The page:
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I'm going to be building a website on the Azure platform that has extensive use of video uploads using the Windows Azure Media Services.

I'm trying to figure out how much a video would cost after encoding to all of the supported formats as well to be able to store the video in Windows Azure storage per month. E.g. 1 minute of video is 'xMB' in size and will cost '$x' in Azure Storage and will be '$x' for encoding.

Is there anywhere or anyway I can find out this information?

Thanks!

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closed as off topic by Tim, Steve, Skurmedel, Pragnani, Steven Penny Mar 3 '13 at 7:12

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1 Answer 1

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Here's an excerpt from a discussion I had with the Media Services team some time ago about pricing (just my comments). Basically, Azure Media Services is more useful for direct content providers, think Netflix or Hulu, where you would have a vested interest in protecting access to content and every piece of content makes you money.

For a YouTube-style service it doesn't compete well compared to other encoders, since the costs (ignoring bandwidth used to actually stream, of course) are pretty much entirely determined by usage of the Media Encoder.

Below is a pricing scenario I worked out, based on my understanding of Media Services' pricing. This is ignoring bandwidth costs, just focusing on the encoding:

For one 45 second, 50MB HD WMV video, converted to a 5 bitrate set of SD mp4's (about 28MB when done), that's a total of 78MB data processed. So:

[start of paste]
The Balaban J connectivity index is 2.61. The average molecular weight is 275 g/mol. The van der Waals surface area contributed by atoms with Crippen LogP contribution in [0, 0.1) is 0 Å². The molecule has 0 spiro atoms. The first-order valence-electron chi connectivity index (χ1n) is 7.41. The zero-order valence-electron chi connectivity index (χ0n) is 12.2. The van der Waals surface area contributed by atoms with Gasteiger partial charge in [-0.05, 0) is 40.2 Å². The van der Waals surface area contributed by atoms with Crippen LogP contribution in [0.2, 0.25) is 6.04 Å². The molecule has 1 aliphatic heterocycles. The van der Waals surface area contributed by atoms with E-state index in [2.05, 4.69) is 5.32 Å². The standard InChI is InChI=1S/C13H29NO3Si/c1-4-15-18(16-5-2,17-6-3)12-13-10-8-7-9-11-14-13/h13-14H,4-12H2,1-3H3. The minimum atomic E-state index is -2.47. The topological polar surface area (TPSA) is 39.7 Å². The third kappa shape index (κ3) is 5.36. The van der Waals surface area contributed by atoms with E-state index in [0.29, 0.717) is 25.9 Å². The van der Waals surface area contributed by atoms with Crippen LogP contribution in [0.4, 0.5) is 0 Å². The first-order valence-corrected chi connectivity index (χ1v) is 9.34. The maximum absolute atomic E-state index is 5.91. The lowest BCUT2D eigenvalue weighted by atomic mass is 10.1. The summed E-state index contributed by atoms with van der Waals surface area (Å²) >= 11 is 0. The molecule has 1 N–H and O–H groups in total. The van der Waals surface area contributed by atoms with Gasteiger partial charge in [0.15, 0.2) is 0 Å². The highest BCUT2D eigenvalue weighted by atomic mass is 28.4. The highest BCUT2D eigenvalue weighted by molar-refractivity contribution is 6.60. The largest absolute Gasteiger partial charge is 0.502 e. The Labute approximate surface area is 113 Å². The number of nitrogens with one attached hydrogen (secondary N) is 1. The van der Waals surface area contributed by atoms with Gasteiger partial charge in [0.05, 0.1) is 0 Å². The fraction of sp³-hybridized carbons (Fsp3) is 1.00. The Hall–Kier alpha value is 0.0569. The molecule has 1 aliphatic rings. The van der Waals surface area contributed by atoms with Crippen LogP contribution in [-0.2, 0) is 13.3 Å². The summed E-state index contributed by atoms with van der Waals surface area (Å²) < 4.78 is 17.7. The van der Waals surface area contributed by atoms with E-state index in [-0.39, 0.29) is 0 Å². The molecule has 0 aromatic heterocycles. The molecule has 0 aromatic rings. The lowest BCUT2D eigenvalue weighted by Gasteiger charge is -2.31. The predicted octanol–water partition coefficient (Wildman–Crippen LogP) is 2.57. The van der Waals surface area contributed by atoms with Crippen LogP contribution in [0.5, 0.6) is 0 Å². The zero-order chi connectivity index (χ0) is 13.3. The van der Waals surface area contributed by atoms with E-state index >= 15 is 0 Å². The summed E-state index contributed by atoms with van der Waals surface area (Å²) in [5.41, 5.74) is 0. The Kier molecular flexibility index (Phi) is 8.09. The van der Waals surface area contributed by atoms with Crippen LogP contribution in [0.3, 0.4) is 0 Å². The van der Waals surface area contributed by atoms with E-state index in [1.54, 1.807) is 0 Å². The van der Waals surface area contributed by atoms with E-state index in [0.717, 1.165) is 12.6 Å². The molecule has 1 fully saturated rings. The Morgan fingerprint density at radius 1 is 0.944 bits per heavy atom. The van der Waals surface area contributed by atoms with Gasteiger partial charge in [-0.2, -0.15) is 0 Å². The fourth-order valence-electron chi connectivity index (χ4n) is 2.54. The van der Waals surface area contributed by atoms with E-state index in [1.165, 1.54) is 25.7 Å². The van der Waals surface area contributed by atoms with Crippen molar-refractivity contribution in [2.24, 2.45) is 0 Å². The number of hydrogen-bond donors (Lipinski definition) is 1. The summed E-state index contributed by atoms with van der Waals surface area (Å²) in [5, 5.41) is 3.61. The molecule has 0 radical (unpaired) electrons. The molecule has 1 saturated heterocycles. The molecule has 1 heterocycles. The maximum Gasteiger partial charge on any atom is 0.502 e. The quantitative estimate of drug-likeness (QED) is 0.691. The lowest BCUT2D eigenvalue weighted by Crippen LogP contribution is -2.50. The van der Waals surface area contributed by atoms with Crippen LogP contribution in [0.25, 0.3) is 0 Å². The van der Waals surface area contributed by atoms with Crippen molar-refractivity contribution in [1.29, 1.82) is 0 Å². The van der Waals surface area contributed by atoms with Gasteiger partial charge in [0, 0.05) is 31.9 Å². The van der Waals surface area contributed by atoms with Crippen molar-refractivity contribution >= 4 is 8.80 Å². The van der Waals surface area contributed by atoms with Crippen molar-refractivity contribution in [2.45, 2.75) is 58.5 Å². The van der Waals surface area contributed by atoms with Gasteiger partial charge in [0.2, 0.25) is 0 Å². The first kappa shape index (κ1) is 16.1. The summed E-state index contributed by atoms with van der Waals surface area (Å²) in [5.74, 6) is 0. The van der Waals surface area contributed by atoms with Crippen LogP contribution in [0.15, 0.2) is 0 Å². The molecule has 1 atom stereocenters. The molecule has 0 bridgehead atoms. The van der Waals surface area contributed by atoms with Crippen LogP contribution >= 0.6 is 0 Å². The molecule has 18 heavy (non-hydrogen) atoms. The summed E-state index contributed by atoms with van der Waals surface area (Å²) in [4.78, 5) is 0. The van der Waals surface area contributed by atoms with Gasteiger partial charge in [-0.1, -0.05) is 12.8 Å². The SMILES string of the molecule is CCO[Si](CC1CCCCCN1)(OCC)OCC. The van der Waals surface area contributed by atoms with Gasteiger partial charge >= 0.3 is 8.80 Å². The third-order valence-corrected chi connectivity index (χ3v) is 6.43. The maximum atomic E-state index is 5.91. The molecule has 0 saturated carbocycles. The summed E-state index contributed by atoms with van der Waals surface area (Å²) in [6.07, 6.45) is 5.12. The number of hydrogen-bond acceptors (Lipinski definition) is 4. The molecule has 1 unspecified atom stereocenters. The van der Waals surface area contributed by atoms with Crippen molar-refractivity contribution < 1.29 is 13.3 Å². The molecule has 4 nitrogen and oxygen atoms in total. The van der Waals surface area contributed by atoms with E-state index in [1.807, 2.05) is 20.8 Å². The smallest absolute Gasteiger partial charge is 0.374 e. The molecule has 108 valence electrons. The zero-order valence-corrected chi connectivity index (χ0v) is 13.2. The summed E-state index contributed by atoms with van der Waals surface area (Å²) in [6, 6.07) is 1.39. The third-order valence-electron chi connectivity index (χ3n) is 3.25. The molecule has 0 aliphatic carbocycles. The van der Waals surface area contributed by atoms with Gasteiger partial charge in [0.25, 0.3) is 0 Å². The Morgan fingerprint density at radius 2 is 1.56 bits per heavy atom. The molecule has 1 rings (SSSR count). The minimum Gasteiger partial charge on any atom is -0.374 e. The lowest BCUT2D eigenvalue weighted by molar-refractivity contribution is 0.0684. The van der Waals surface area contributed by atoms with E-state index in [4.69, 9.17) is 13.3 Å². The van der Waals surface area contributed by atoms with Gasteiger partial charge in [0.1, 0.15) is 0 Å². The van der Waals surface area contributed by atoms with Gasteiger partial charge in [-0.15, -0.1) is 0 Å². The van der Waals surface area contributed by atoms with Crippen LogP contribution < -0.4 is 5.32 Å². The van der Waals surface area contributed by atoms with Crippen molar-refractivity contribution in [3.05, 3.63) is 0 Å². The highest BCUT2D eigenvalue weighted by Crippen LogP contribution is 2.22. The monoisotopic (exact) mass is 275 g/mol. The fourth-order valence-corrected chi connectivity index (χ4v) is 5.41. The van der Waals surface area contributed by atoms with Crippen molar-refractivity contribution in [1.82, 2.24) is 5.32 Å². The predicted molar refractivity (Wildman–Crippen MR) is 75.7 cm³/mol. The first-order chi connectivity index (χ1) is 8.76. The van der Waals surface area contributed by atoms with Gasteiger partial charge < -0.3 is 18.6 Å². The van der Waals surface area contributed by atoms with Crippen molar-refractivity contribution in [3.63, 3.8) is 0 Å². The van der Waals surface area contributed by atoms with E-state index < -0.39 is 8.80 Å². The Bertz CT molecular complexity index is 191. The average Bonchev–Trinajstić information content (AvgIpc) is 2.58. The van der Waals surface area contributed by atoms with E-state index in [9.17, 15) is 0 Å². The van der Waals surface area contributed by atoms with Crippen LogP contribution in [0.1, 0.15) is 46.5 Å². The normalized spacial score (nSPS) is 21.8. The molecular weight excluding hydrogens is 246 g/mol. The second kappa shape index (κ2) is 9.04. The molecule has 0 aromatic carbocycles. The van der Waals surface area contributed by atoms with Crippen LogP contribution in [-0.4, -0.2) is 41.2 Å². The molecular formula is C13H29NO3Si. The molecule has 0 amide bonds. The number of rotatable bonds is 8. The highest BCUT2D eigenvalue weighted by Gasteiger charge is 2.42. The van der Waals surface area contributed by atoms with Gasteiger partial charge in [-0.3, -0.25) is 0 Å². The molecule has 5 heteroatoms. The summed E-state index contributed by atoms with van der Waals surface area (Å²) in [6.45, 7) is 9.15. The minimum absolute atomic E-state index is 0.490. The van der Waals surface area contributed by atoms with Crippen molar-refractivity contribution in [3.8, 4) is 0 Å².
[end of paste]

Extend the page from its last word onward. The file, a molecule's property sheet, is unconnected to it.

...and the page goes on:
@ $1.99/GB: $0.155. As far as I know, using the Media Encoder to get thumbnails requires creating a separate Task, with a separate input asset, effectively duplicating the input cost just to get thumbnails. Waiting to use the encoded asset first (instead of the original 50MB uploaded video) would make this cheaper, costing about another $0.056, totaling about $0.21. This is assuming we stay in the 0.5TB/mo realm of pricing for a while.

By comparison, other services like ZenCoder ignore the source video and charge only per minute of output video ($0.05 per minute at the lower-use end), with multiple outputs at a 20% discount. So if I specified an output of five different bitrates (about the same as the H264 Adaptive Bitrate MP4 Set SD 16x9 configuration Media Services offers) on the same 45 second video, the cost comes to $0.15.

If I choose to ignore bitrate sets and just go for 480p, the costs drop, but for Media Services I'm still paying $0.155 to send the source video to the encoder. ZenCoder only charges for output runtime, so I'd only pay about $0.03. There's another competitor built on the CPUsage platform called GridVid.Me that looks even cheaper (https://gridvid.me/index/more-info) .

So you can see how long-form video encoding scales with both of those plans; with Media Services it scales with quality, which I like very much, but because it charges for the source video it also puts me at the mercy of whatever people are uploading to it.

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Great answer and quick! I never even knew these other services existed. However I am making a YouTube style site so I'll check out the other ones –  Ryan Mar 2 '13 at 23:30
    
Thank you :). We ended up hosting our own encoders, running on Linux VMs, but when we launch we'll probably switch to a 3rd party like GridVid. –  Dusda Mar 2 '13 at 23:35
    
How come you will switch to different encoders? –  Ryan Mar 3 '13 at 4:13
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Cheaper to just host it ourselves on a linux VM we already have provisioned for other things, during development. –  Dusda Mar 3 '13 at 18:27
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